Piracy and Sportswashing: How the Arab Cold War Spilled into Newcastle
The Saudi Public Investment Fund’s prospective takeover of Newcastle United has come under intense scrutiny, with the club, its fans, and Saudi Arabia being accused of taking part in “sportswashing.”
Sportswashing is an increasingly popular term that describes a government’s use of sports to improve its reputation and distract people from an otherwise oppressive state of affairs. The practice dates back to Roman times, when gladiator fights would be used to distract people from their impoverished lives. Zairean dictator Mobutu hosted and funded the “Rumble in the Jungle” boxing fight between Muhammad Ali and George Foreman in 1974 to improve his country’s prestige.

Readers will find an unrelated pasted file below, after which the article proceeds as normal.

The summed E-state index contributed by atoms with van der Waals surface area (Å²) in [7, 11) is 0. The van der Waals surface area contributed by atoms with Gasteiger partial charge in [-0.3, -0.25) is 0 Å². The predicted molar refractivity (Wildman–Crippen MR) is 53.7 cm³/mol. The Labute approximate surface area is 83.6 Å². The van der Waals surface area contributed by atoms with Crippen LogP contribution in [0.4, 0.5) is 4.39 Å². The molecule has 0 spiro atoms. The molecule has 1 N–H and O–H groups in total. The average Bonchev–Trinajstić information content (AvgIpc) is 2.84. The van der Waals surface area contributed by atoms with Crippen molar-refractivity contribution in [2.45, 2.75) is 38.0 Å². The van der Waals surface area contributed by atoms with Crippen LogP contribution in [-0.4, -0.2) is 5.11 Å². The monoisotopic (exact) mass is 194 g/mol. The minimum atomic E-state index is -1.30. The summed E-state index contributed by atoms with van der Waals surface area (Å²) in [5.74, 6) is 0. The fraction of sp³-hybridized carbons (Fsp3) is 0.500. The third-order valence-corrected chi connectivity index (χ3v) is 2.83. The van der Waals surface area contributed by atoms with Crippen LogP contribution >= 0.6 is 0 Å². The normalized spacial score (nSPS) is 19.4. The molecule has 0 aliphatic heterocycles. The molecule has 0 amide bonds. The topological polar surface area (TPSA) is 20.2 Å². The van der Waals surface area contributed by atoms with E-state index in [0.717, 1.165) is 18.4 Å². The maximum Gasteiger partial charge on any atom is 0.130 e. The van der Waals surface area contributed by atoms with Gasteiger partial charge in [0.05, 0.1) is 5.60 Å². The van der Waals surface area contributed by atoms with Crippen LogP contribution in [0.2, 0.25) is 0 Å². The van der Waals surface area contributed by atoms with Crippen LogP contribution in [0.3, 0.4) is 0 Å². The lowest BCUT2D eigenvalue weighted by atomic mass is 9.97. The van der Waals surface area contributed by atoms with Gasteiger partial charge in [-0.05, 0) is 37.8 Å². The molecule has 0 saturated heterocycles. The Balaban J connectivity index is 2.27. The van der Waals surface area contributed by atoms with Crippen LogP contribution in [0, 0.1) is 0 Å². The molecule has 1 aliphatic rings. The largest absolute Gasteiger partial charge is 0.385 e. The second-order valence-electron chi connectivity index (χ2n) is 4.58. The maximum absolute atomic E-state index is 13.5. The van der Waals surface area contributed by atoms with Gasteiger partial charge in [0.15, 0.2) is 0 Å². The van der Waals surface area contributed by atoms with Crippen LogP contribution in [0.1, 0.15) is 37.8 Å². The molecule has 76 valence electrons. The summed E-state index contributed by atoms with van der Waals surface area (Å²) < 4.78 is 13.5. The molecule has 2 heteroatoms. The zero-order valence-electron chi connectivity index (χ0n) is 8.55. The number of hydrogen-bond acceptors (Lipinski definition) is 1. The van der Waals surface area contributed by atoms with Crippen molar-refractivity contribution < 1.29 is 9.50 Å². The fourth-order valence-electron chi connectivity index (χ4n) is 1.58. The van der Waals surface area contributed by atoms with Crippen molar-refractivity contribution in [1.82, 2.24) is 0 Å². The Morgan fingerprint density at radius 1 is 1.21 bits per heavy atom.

More recently, Russia and Azerbaijan’s hosting of the 2018 FIFA World Cup and 2019 UEFA Europa League Final, respectively, have been termed as sportswashing by human rights groups.
Saudi Arabia’s poor record on human rights has warranted criticism from many over their attempt to purchase a controlling stake in a Premier League, with the Independent’s Miguel Delaney leading the fight against the takeover in the football media sphere. But can we call every country with a sketchy human rights record’s attempt to enter the sports world sportswashing?